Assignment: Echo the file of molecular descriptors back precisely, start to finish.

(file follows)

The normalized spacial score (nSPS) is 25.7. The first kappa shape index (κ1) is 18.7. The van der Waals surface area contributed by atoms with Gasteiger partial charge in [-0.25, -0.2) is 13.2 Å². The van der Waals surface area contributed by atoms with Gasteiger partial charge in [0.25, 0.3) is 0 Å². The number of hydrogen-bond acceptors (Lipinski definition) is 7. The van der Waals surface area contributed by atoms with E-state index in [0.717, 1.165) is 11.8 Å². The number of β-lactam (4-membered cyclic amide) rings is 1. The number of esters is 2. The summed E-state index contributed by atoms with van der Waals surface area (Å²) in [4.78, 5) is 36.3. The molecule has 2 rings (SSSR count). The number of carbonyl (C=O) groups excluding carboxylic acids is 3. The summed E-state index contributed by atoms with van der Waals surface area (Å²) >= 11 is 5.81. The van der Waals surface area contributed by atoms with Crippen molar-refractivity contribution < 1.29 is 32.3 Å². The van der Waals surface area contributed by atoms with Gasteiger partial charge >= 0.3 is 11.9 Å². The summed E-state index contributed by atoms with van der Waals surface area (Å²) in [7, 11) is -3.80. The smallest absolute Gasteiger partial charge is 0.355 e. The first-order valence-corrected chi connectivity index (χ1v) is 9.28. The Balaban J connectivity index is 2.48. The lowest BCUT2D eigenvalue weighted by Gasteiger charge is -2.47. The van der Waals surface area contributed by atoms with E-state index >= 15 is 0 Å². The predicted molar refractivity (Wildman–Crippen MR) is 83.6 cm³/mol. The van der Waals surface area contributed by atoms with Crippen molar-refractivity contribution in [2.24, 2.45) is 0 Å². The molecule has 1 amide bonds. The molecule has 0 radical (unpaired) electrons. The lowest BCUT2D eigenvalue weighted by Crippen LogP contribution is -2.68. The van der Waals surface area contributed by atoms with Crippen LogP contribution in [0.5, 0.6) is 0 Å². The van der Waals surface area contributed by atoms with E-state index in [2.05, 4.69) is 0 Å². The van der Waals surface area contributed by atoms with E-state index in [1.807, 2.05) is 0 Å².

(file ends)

The normalized spacial score (nSPS) is 25.7. The first kappa shape index (κ1) is 18.7. The van der Waals surface area contributed by atoms with Gasteiger partial charge in [-0.25, -0.2) is 13.2 Å². The van der Waals surface area contributed by atoms with Gasteiger partial charge in [0.25, 0.3) is 0 Å². The number of hydrogen-bond acceptors (Lipinski definition) is 7. The van der Waals surface area contributed by atoms with E-state index in [0.717, 1.165) is 11.8 Å². The number of β-lactam (4-membered cyclic amide) rings is 1. The number of esters is 2. The summed E-state index contributed by atoms with van der Waals surface area (Å²) in [4.78, 5) is 36.3. The molecule has 2 rings (SSSR count). The number of carbonyl (C=O) groups excluding carboxylic acids is 3. The summed E-state index contributed by atoms with van der Waals surface area (Å²) >= 11 is 5.81. The van der Waals surface area contributed by atoms with Crippen molar-refractivity contribution < 1.29 is 32.3 Å². The van der Waals surface area contributed by atoms with Gasteiger partial charge >= 0.3 is 11.9 Å². The summed E-state index contributed by atoms with van der Waals surface area (Å²) in [7, 11) is -3.80. The smallest absolute Gasteiger partial charge is 0.355 e. The first-order valence-corrected chi connectivity index (χ1v) is 9.28. The Balaban J connectivity index is 2.48. The lowest BCUT2D eigenvalue weighted by Gasteiger charge is -2.47. The van der Waals surface area contributed by atoms with E-state index >= 15 is 0 Å². The predicted molar refractivity (Wildman–Crippen MR) is 83.6 cm³/mol. The van der Waals surface area contributed by atoms with Crippen molar-refractivity contribution in [2.24, 2.45) is 0 Å². The molecule has 1 amide bonds. The molecule has 0 radical (unpaired) electrons. The lowest BCUT2D eigenvalue weighted by Crippen LogP contribution is -2.68. The van der Waals surface area contributed by atoms with Crippen LogP contribution in [0.5, 0.6) is 0 Å². The van der Waals surface area contributed by atoms with E-state index in [2.05, 4.69) is 0 Å². The van der Waals surface area contributed by atoms with E-state index in [1.807, 2.05) is 0 Å².